The diagonal brace 56 includes a second yoke 88 that is attached, such as by welding, at or near the intersection of the short support 58 and the horizontal brace 62. The second yoke 88 is attached to a rear side of the diagonal brace 56. In a preferred embodiment, the second yoke 88 includes two plates 90 with openings 92. The second yoke 88 is configured and dimensioned to receive the horizontal extension 38 of the upper frame 22 when the upper frame 22 is lifted to a raised position. When the horizontal extension 38 is received in the second yoke 88, a fastener such as a pin 94 can be inserted through the openings 92 in the second yoke 88 and the horizontal extension 38 to secure the upper frame 22 in a raised position for transport, as is shown in FIG. 5. The pin 94 is removed when the upper frame is raised and lowered.

The hydraulic ram 48 raises the upper frame 22 to a raised position when the hydraulic ram 48 is retracted (FIG. 5) and lowers the upper frame 22 to a lowered position when the hydraulic ram 48 is extended (FIG. 6). Hence, the hydraulic ram 48 pulls the upper frame of the trailer 20 from the top rather than pushing the upper frame 22 of the trailer 20 from below as in traditional trailers with hydraulic lift assemblies. The upper frame 22 is lowered to launch a boat. Using a hydraulic ram 48, as opposed to an electric motor, to lower boats advantageously extends the life of the battery 76.

The hydraulic pump 50 preferably is mounted on the short upright support 58 of the ram stand 46, such as with two bolts (not shown). Referring back to FIG. 1, the hydraulic pump 50 is a DC powered pump 50 that is powered by the motor. The hydraulic pump 50 has an internal flow control valve (not shown) that permits the hydraulic ram 48 to be extended and retracted by operation of a directional control switch 100. A first conduit 102 couples the hydraulic pump 50 to the rod end 104 of the hydraulic ram 48. The first conduit 102 preferably is about 18 inches long. A second conduit 108 couples the hydraulic pump 50 to the mount end 110 of the hydraulic ram 48. The positioning of the first and second conduits 102 and 108 above or near the upper frame 22 and at a front end of the upper frame 22 advantageously locates them in a position where they are not submerged under water when the trailer 20 is used to launch or retrieve a boat. In addition, the length of the first and second conduits 102 and 108 assists in keeping them out of the water and preventing them from tangling with each other or with other components of the trailer 20.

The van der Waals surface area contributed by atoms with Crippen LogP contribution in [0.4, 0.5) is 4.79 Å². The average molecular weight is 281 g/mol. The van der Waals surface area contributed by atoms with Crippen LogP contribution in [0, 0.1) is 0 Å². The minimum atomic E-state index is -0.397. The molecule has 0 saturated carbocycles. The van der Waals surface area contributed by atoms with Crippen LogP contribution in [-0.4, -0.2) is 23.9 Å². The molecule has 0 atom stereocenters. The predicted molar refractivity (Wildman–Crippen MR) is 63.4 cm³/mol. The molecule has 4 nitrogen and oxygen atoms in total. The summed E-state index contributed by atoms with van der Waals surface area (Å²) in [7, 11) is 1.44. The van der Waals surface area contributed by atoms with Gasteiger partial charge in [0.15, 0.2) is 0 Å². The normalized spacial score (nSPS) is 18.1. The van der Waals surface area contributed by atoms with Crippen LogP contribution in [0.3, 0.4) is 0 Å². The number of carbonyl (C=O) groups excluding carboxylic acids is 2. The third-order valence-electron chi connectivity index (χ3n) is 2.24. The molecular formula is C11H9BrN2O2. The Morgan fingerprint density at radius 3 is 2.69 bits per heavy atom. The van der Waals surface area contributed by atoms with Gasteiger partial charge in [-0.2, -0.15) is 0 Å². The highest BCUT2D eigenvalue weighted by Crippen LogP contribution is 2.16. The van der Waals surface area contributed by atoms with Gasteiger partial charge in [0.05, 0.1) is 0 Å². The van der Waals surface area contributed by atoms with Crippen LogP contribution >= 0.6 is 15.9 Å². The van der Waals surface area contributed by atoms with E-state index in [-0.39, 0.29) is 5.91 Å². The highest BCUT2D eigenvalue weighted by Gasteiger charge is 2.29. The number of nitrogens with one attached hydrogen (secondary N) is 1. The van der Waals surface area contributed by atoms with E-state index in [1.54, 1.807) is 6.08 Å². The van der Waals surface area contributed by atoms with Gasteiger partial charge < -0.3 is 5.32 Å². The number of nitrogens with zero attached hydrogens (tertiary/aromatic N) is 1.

The directional control switch 100 controls the supply of electric power from the motor to a solenoid-actuated valve (not shown) that is internal to the hydraulic pump 50. Activation of the directional control switch 100 changes direction of fluid flow to and from the hydraulic ram 48 to extend or retract the hydraulic ram 48. The directional control switch 100 of a preferred embodiment includes an UP button and a DOWN button (not shown). Still referring back to FIG. 1, wires 109 operatively couple the motor to the direction control switch 100 and to a solenoid (not shown). Preferably, the wires 109 have a length of at least about 15 feet such that a user of the trailer 20 can use the direction control switch 100 and actuate the UP and DOWN buttons from a towing vehicle.

In a preferred embodiment, a control valve 111, such as a flow restrictor 111 is included in the hydraulic system to regulate the flow of hydraulic fluid to the rod side 104 of the barrel. Preferably, the flow restrictor 111 is adjustable such that a user can select a desired flow regulation. The flow restrictor 111 limits the speed of the hydraulic ram 48 in the down cycle and is particularly useful when, for example, a heavy boat is being lowered on the trailer 20. The weight of a heavy boat, e.g., a 4,000 pound boat, can undesirably push hydraulic fluid more rapidly than the hydraulic pump 50 itself to undesirably drive the hydraulic ram 48 down exclusively under the weight of the boat. The flow restrictor 111 prevents this from occurring and, thus, avoids problems associated with lowering a heavy boat. In addition, if desired, a control valve may be included in the hydraulic system to regulate flow of hydraulic fluid to the mount side 110 of the barrel 96. In a preferred embodiment, a pressure relief valve (not shown) is included in the hydraulic system. Preferably, the pressure relief valve can be turned as high as 3,000 psi.

In a preferred embodiment, the lift assembly 28 is removable from the remainder of the trailer 20 by unfastening a bolt 112 of the clevis 44 and by unfastening the U-bolts 72 that secure the front, middle, and rear baseplates 64, 66, and 68 of the ram stand 46 and the U-bolts 80 that secure the tray 74, and by disconnecting the hydraulic system at the clevis 44, as is described above.